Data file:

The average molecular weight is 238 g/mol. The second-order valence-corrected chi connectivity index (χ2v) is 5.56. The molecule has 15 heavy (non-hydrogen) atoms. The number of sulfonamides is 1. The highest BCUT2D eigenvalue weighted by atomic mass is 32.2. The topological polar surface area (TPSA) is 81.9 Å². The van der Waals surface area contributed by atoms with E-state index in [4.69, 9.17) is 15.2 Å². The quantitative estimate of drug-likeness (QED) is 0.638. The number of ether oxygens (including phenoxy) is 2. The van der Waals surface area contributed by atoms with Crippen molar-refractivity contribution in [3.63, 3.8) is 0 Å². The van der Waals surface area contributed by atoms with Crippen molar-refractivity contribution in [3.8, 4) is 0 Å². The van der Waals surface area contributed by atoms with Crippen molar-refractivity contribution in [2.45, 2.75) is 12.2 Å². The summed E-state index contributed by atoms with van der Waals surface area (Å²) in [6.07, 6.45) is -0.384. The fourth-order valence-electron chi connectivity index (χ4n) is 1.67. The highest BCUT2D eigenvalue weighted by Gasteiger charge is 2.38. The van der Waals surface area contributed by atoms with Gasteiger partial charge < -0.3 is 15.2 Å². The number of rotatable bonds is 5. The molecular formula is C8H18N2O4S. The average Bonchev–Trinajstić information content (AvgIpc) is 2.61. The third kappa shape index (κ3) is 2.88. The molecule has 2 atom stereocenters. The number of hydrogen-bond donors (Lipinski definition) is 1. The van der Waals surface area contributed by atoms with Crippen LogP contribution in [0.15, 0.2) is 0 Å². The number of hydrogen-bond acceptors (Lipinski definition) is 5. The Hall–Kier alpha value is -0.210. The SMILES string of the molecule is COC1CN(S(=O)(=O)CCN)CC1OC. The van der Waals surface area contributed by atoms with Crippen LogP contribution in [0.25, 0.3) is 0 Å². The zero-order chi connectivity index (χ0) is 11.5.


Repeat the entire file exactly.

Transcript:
The average molecular weight is 238 g/mol. The second-order valence-corrected chi connectivity index (χ2v) is 5.56. The molecule has 15 heavy (non-hydrogen) atoms. The number of sulfonamides is 1. The highest BCUT2D eigenvalue weighted by atomic mass is 32.2. The topological polar surface area (TPSA) is 81.9 Å². The van der Waals surface area contributed by atoms with E-state index in [4.69, 9.17) is 15.2 Å². The quantitative estimate of drug-likeness (QED) is 0.638. The number of ether oxygens (including phenoxy) is 2. The van der Waals surface area contributed by atoms with Crippen molar-refractivity contribution in [3.63, 3.8) is 0 Å². The van der Waals surface area contributed by atoms with Crippen molar-refractivity contribution in [3.8, 4) is 0 Å². The van der Waals surface area contributed by atoms with Crippen molar-refractivity contribution in [2.45, 2.75) is 12.2 Å². The summed E-state index contributed by atoms with van der Waals surface area (Å²) in [6.07, 6.45) is -0.384. The fourth-order valence-electron chi connectivity index (χ4n) is 1.67. The highest BCUT2D eigenvalue weighted by Gasteiger charge is 2.38. The van der Waals surface area contributed by atoms with Gasteiger partial charge < -0.3 is 15.2 Å². The number of rotatable bonds is 5. The molecular formula is C8H18N2O4S. The average Bonchev–Trinajstić information content (AvgIpc) is 2.61. The third kappa shape index (κ3) is 2.88. The molecule has 2 atom stereocenters. The number of hydrogen-bond donors (Lipinski definition) is 1. The van der Waals surface area contributed by atoms with Crippen LogP contribution in [0.15, 0.2) is 0 Å². The number of hydrogen-bond acceptors (Lipinski definition) is 5. The Hall–Kier alpha value is -0.210. The SMILES string of the molecule is COC1CN(S(=O)(=O)CCN)CC1OC. The van der Waals surface area contributed by atoms with Crippen LogP contribution in [0.25, 0.3) is 0 Å². The zero-order chi connectivity index (χ0) is 11.5.